Murder of JonBenét Ramsey
The Intruder Theory
In mid-March, retired detective Lou Smit outlined previously undisclosed evidence that led him to believe that John and Patsy Ramsey were not responsible for their daughter's death. "I believe there's evidence of an intruder, and I believe people should still be looking for him," Smit said. "There's a dangerous guy out there."
According to Smit, that evidence included:
- A metal baseball bat found outside the Ramseys' Boulder home. Fibers on the bat matched a carpet found in the basement near the storage room, where JonBenet's body was found. The bat was found, "in a place where kids normally wouldn't play," Smit said, declining to elaborate.
- DNA evidence that indicates JonBenet's attacker was a male, but the DNA does not match John Ramsey.
- Peanut-shaped foam packing material and leaves found in the basement that Smit thinks might have been tracked inside by someone entering through a broken basement window. "It would have been something that would not have been blown in there," Smit said.
Smit is not only an experienced detective. He has been credited for having solved one of Colorado's most baffling crimes, the murder of 13-year-old Heather Dawn Church in her Black Forest home in 1991. Smit was asked to come out of retirement to take over the case. Heather Church had vanished from home one evening while her mother and two brothers attended a Scout meeting. Two years later, her skeletal remains were found miles away, in a ravine west of Colorado Springs. With the trail truly cold, but still prominent in the public's mind, newly elected El Paso County Sheriff John Anderson asked Smit to head the investigation in 1995. Smit agreed and examined all of the evidence, focusing his attention on a set of unidentified fingerprints found in the Church home. He directed his detectives to begin sending the prints to every state and local law enforcement office in the country.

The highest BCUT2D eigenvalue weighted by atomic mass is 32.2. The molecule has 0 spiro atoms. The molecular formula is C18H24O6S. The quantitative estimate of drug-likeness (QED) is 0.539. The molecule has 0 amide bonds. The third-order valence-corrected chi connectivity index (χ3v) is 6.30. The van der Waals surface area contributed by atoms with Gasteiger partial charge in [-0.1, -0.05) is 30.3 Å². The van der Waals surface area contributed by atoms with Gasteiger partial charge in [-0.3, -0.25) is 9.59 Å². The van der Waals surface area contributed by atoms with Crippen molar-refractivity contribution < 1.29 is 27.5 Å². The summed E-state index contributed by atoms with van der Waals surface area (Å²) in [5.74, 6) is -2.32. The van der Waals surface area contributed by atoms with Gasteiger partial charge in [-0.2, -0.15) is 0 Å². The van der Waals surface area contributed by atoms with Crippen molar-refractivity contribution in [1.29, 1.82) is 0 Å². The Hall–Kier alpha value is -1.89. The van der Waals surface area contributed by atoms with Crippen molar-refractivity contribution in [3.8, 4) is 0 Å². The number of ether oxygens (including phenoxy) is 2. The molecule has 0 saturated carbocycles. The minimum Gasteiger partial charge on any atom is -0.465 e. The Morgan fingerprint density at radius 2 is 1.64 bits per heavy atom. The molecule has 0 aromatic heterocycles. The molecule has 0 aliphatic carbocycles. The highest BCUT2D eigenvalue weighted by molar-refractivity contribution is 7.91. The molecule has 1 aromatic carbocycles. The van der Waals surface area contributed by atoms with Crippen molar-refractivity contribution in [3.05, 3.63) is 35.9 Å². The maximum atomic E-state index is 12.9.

After contacting 92 different jurisdictions, a Louisiana police department matched the prints to Robert Charles Browne, a paroled thief who had moved to Colorado and was still living a half mile from the Church home three years after the killing. Browne later confessed that he had killed Heather with a blow to the head when she discovered him burglarizing the home.
Sheriff Anderson, having been trained in homicide investigation under Smit before becoming sheriff, has great respect for Smit's abilities. "He always had a sound method that started with the evidence and let it guide him toward the truth, rather than starting with a theory and forcing the evidence to fit it," Anderson said.
In the same article, Newsweek also reported that it had asked Arapahoe County Coroner Dr. Michael Doberson to review evidence from Smit that a stun gun was used on JonBenet. According to the magazine, Doberson was provided with pictures that the police had never shown him. Doberson was quoted as saying that the "stun gun theory" was compelling. "It just looked to me, superficially, that it fits," Doberson said.